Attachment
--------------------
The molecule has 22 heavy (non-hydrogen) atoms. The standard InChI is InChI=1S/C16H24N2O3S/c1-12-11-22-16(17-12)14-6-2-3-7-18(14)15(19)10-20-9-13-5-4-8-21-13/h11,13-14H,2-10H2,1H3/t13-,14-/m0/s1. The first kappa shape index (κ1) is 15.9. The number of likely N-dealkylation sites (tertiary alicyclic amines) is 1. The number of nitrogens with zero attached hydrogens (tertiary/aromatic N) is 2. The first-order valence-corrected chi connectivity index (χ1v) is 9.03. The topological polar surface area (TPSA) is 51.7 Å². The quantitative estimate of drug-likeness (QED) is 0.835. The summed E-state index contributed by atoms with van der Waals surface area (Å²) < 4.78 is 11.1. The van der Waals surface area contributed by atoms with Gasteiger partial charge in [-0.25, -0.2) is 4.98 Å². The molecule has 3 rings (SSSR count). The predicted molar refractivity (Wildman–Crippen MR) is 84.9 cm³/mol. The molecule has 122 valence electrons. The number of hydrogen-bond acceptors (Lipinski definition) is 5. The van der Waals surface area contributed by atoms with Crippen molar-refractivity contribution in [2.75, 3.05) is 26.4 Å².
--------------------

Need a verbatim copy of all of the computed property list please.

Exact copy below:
The molecule has 22 heavy (non-hydrogen) atoms. The standard InChI is InChI=1S/C16H24N2O3S/c1-12-11-22-16(17-12)14-6-2-3-7-18(14)15(19)10-20-9-13-5-4-8-21-13/h11,13-14H,2-10H2,1H3/t13-,14-/m0/s1. The first kappa shape index (κ1) is 15.9. The number of likely N-dealkylation sites (tertiary alicyclic amines) is 1. The number of nitrogens with zero attached hydrogens (tertiary/aromatic N) is 2. The first-order valence-corrected chi connectivity index (χ1v) is 9.03. The topological polar surface area (TPSA) is 51.7 Å². The quantitative estimate of drug-likeness (QED) is 0.835. The summed E-state index contributed by atoms with van der Waals surface area (Å²) < 4.78 is 11.1. The van der Waals surface area contributed by atoms with Gasteiger partial charge in [-0.25, -0.2) is 4.98 Å². The molecule has 3 rings (SSSR count). The predicted molar refractivity (Wildman–Crippen MR) is 84.9 cm³/mol. The molecule has 122 valence electrons. The number of hydrogen-bond acceptors (Lipinski definition) is 5. The van der Waals surface area contributed by atoms with Crippen molar-refractivity contribution in [2.75, 3.05) is 26.4 Å².